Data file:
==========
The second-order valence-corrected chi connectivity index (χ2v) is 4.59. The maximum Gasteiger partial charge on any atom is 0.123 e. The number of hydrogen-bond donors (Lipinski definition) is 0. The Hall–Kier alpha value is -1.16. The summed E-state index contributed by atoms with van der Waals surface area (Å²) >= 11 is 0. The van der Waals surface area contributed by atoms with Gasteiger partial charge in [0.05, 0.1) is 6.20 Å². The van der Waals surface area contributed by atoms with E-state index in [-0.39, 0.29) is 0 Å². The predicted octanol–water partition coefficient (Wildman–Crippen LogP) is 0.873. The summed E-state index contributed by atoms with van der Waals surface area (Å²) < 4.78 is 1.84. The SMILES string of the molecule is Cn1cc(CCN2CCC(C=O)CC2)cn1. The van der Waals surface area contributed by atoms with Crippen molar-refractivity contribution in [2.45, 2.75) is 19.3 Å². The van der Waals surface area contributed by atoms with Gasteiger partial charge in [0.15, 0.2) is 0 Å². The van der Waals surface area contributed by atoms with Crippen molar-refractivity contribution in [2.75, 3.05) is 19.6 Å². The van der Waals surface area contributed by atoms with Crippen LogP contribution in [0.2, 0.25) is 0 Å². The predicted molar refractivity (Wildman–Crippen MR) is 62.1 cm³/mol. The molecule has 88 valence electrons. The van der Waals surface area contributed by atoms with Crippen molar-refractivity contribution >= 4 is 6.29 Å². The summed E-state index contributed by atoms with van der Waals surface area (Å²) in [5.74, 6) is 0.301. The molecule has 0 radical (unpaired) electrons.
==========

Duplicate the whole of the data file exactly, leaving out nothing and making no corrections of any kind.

The second-order valence-corrected chi connectivity index (χ2v) is 4.59. The maximum Gasteiger partial charge on any atom is 0.123 e. The number of hydrogen-bond donors (Lipinski definition) is 0. The Hall–Kier alpha value is -1.16. The summed E-state index contributed by atoms with van der Waals surface area (Å²) >= 11 is 0. The van der Waals surface area contributed by atoms with Gasteiger partial charge in [0.05, 0.1) is 6.20 Å². The van der Waals surface area contributed by atoms with E-state index in [-0.39, 0.29) is 0 Å². The predicted octanol–water partition coefficient (Wildman–Crippen LogP) is 0.873. The summed E-state index contributed by atoms with van der Waals surface area (Å²) < 4.78 is 1.84. The SMILES string of the molecule is Cn1cc(CCN2CCC(C=O)CC2)cn1. The van der Waals surface area contributed by atoms with Crippen molar-refractivity contribution in [2.45, 2.75) is 19.3 Å². The van der Waals surface area contributed by atoms with Gasteiger partial charge in [0.15, 0.2) is 0 Å². The van der Waals surface area contributed by atoms with Crippen molar-refractivity contribution in [2.75, 3.05) is 19.6 Å². The van der Waals surface area contributed by atoms with Crippen LogP contribution in [0.2, 0.25) is 0 Å². The predicted molar refractivity (Wildman–Crippen MR) is 62.1 cm³/mol. The molecule has 88 valence electrons. The van der Waals surface area contributed by atoms with Crippen molar-refractivity contribution >= 4 is 6.29 Å². The summed E-state index contributed by atoms with van der Waals surface area (Å²) in [5.74, 6) is 0.301. The molecule has 0 radical (unpaired) electrons.